Let's hope that the U.S. Congress musters the votes for Iran sanctions legislation quicker than it was able to push through expanded hate-crimes legislation.
The Matthew Shepard and James Byrd Jr. Hate Crimes Prevention Act that passed the U.S. Senate last week was 10 years in the making. Long a top priority of Jewish communal organizations and hailed by such diverse groups as the Anti-Defamation League and Agudath Israel of America, the legislation allows federal authorities to pursue hate-crimes cases when local authorities are either unable or unwilling to do so.
It also expands the federal definition of hate crimes to include those motivated by gender, sexual orientation, gender identity and disability. The measure was attached to the 2010 Defense Department authorization bill, a move that succeeded in circumventing conservative opposition to the legislation in the past.
Now, even as it zeroes in on health care reform, members of Congress need to ensure that Iran sanctions legislation not languish in their midst. Lawmakers must understand the urgency of moving forward with action at this critical juncture.
Despite a draft agreement reached last week with Iranian negotiators to ship its uranium abroad for low-level enrichment, Tehran has yet to sign off on the deal. The plan is aimed at preventing Iran from enriching uranium to the point that it can be used for nuclear weapons.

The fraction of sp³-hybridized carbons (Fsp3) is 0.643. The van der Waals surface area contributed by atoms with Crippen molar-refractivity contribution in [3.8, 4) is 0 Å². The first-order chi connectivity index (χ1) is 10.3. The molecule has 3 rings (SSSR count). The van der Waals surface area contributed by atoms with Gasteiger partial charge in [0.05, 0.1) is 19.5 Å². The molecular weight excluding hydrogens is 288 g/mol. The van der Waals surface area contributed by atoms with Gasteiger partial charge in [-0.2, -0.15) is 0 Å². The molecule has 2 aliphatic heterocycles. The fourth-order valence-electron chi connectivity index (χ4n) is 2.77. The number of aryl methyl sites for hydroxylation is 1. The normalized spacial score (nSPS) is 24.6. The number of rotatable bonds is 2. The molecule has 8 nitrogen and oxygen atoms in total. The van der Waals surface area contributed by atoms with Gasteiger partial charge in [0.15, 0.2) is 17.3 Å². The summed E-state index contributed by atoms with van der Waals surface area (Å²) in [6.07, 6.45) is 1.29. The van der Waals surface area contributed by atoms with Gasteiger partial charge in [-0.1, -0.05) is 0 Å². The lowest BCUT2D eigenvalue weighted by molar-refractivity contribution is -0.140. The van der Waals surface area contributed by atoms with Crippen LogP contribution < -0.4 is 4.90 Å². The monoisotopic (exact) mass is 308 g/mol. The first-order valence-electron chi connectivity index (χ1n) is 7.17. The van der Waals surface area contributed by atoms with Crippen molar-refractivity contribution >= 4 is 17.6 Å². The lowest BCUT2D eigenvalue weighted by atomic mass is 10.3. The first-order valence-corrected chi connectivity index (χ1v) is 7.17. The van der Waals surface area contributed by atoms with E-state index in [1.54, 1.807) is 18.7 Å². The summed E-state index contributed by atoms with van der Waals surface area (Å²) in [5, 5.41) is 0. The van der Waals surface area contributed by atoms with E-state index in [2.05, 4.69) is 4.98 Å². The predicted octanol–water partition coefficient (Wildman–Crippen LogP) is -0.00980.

Now, even as international inspectors were at the previously secret Qom facility, Iranian leaders were brandishing their characteristic rhetoric, suggesting — not surprisingly — they aren't interested in engagement after all. While some officials said that Iran would go along if the plan is amended, President Mahmoud Ahmadinejad said in apparent reference to Israel: "When an illegal regime possesses nuclear weapons, the other countries' rights for peaceful nuclear energy cannot be denied."
The Obama administration is now backing efforts by Congress to strengthen its arsenal of tools to hit Iran where it counts.
Pennsylvania Sen. Bob Casey, who sponsored legislation calling for tougher sanctions, came to the local Jewish community this week seeking greater activism on the legislation. He and U.S. Sen. Sam Brownback (R-Kan.) introduced the Iran Sanctions Enabling Act, which would authorize state pension funds to divest from companies doing business with Iran. Casey is also a co-sponsor of the Senate version of the Iran Refined Sanctions Petroleum Act, which would allow the president to impose sanctions on companies that help Iran import or produce refined petroleum.
While he said that Congress is exhibiting strong bipartisan support for the legislation, he was frank in responding to a query about how to move it all forward. Keep reminding us, he said.
Let's just hope it doesn't take 10 years. By then, it might be too late.